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Posted (edited)
49 minutes ago, John Morrison said:

Ed, the summer of 2019 is no 'classic', but let me put in a good word for the English weather/climate for photography. My favourite conditions are part sunny/part cloudy (which is why I call my blog 'Broken Cloud'). A big blue sky, to me, is like a bare bulb in a room: too bland, too blue, while the sun coming out of partial cloud cover is more 'descriptive'. Even grey skies can be photogenic, I think. What we get is variety ('all four seasons in one day). You'll learn to love it... just like you'll learn to love warm beer. 😀

 

I agree wholeheartedly with this except for the warm beer. Sunshine and blue sky with some cloud is perfect although there are a lot of different cloud types and a huge variation in cloud cover which is not mentioned in normal weather forecasts. Partly cloudy can mean all things to all forecasters it seems.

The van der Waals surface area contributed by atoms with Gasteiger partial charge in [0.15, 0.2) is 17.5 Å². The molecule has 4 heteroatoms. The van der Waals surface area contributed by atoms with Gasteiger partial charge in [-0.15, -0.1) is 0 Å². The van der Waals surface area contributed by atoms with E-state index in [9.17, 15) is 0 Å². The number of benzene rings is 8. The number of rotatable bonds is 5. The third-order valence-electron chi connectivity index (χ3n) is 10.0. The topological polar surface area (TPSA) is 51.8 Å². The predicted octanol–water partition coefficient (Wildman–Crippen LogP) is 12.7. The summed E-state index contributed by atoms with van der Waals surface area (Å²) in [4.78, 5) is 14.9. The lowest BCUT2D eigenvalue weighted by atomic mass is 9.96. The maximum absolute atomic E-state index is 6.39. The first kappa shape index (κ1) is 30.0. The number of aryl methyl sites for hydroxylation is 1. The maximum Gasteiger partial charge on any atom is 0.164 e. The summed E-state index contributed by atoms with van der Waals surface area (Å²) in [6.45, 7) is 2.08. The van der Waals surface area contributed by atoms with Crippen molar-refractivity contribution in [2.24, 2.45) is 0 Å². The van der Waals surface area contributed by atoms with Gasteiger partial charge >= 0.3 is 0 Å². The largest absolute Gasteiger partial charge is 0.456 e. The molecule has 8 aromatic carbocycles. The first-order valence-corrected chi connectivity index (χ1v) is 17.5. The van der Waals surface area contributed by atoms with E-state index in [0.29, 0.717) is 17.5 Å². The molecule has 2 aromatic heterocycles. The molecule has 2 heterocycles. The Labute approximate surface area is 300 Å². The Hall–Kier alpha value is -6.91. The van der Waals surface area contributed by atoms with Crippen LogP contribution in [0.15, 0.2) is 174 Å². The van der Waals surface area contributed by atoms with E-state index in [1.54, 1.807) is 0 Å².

I would add that there is a huge variation in the British (even English) weather so generalising will often miss the true picture. Liverpool is on the west coast so is influenced by the Atlantic although is shielded by Ireland. Go north into Cumbria and Scotland or south into Cornwall to experience real Atlantic weather. The south-east is a lot drier and warmer than the north-west. This summer has been very mixed with few prolonged spells of settled warm weather but there is hopefully some on the way soon, at least in the south. Predictions are for temps in the mid-20s this coming weekend which would be really nice. 

 

As for photography, I avoid including bland grey skies in any of my pictures. If the sky is grey and bland then I move in close to whatever it is I am shooting.